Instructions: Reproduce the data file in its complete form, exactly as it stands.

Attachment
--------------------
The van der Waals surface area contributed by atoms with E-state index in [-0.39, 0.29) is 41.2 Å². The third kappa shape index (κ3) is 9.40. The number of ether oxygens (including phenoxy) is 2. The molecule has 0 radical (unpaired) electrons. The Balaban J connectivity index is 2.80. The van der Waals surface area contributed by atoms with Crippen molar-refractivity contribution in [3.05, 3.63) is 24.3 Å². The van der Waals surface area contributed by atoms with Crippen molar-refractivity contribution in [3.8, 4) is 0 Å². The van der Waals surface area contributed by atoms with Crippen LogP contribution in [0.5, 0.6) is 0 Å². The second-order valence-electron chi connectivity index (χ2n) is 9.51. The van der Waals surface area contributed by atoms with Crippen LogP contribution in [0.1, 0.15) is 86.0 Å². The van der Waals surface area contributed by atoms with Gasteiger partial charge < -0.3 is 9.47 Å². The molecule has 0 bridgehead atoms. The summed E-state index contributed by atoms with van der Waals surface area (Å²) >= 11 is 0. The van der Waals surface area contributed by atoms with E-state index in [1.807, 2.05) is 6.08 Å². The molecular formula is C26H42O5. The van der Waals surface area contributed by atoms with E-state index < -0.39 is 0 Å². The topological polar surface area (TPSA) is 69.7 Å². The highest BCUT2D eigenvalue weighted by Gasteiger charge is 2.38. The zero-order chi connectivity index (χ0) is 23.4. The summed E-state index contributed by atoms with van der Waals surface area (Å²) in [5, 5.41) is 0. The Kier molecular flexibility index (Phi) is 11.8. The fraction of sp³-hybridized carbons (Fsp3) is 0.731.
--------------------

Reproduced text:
The van der Waals surface area contributed by atoms with E-state index in [-0.39, 0.29) is 41.2 Å². The third kappa shape index (κ3) is 9.40. The number of ether oxygens (including phenoxy) is 2. The molecule has 0 radical (unpaired) electrons. The Balaban J connectivity index is 2.80. The van der Waals surface area contributed by atoms with Crippen molar-refractivity contribution in [3.05, 3.63) is 24.3 Å². The van der Waals surface area contributed by atoms with Crippen molar-refractivity contribution in [3.8, 4) is 0 Å². The van der Waals surface area contributed by atoms with Crippen LogP contribution in [0.5, 0.6) is 0 Å². The second-order valence-electron chi connectivity index (χ2n) is 9.51. The van der Waals surface area contributed by atoms with Crippen LogP contribution in [0.1, 0.15) is 86.0 Å². The van der Waals surface area contributed by atoms with Gasteiger partial charge < -0.3 is 9.47 Å². The molecule has 0 bridgehead atoms. The summed E-state index contributed by atoms with van der Waals surface area (Å²) >= 11 is 0. The van der Waals surface area contributed by atoms with E-state index in [1.807, 2.05) is 6.08 Å². The molecular formula is C26H42O5. The van der Waals surface area contributed by atoms with E-state index < -0.39 is 0 Å². The topological polar surface area (TPSA) is 69.7 Å². The highest BCUT2D eigenvalue weighted by Gasteiger charge is 2.38. The zero-order chi connectivity index (χ0) is 23.4. The summed E-state index contributed by atoms with van der Waals surface area (Å²) in [5, 5.41) is 0. The Kier molecular flexibility index (Phi) is 11.8. The fraction of sp³-hybridized carbons (Fsp3) is 0.731.